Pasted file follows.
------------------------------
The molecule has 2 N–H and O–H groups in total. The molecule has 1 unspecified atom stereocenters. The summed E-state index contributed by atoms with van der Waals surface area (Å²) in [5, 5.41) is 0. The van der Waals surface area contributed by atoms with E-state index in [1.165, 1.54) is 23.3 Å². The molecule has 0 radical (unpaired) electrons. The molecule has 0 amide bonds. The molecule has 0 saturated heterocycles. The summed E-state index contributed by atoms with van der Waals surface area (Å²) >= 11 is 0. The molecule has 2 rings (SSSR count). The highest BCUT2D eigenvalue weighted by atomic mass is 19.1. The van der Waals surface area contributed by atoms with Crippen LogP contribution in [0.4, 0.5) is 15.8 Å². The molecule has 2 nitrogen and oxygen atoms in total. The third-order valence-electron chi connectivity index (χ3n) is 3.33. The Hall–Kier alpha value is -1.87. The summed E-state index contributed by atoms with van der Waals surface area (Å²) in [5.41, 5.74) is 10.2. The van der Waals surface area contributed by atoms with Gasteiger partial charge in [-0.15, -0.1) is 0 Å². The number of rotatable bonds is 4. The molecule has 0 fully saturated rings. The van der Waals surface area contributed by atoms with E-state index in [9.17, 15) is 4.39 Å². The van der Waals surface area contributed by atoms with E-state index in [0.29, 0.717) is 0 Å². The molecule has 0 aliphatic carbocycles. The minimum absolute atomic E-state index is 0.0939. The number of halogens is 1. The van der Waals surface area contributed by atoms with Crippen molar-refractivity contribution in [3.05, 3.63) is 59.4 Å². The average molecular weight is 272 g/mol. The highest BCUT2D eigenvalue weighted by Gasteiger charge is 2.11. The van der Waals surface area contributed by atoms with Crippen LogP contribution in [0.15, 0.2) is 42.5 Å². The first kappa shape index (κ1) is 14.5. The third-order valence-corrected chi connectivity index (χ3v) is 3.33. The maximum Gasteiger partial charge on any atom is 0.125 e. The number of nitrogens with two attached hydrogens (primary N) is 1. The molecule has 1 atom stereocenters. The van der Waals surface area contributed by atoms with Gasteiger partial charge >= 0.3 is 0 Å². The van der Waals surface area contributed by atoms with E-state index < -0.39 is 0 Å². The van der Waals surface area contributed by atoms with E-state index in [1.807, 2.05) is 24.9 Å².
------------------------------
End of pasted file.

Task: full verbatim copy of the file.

The molecule has 2 N–H and O–H groups in total. The molecule has 1 unspecified atom stereocenters. The summed E-state index contributed by atoms with van der Waals surface area (Å²) in [5, 5.41) is 0. The van der Waals surface area contributed by atoms with E-state index in [1.165, 1.54) is 23.3 Å². The molecule has 0 radical (unpaired) electrons. The molecule has 0 amide bonds. The molecule has 0 saturated heterocycles. The summed E-state index contributed by atoms with van der Waals surface area (Å²) >= 11 is 0. The molecule has 2 rings (SSSR count). The highest BCUT2D eigenvalue weighted by atomic mass is 19.1. The van der Waals surface area contributed by atoms with Crippen LogP contribution in [0.4, 0.5) is 15.8 Å². The molecule has 2 nitrogen and oxygen atoms in total. The third-order valence-electron chi connectivity index (χ3n) is 3.33. The Hall–Kier alpha value is -1.87. The summed E-state index contributed by atoms with van der Waals surface area (Å²) in [5.41, 5.74) is 10.2. The van der Waals surface area contributed by atoms with Gasteiger partial charge in [-0.15, -0.1) is 0 Å². The number of rotatable bonds is 4. The molecule has 0 fully saturated rings. The van der Waals surface area contributed by atoms with E-state index in [9.17, 15) is 4.39 Å². The van der Waals surface area contributed by atoms with E-state index in [0.29, 0.717) is 0 Å². The molecule has 0 aliphatic carbocycles. The minimum absolute atomic E-state index is 0.0939. The number of halogens is 1. The van der Waals surface area contributed by atoms with Crippen molar-refractivity contribution in [3.05, 3.63) is 59.4 Å². The average molecular weight is 272 g/mol. The highest BCUT2D eigenvalue weighted by Gasteiger charge is 2.11. The van der Waals surface area contributed by atoms with Crippen LogP contribution in [0.15, 0.2) is 42.5 Å². The first kappa shape index (κ1) is 14.5. The third-order valence-corrected chi connectivity index (χ3v) is 3.33. The maximum Gasteiger partial charge on any atom is 0.125 e. The number of nitrogens with two attached hydrogens (primary N) is 1. The molecule has 1 atom stereocenters. The van der Waals surface area contributed by atoms with Gasteiger partial charge >= 0.3 is 0 Å². The van der Waals surface area contributed by atoms with E-state index < -0.39 is 0 Å². The van der Waals surface area contributed by atoms with E-state index in [1.807, 2.05) is 24.9 Å².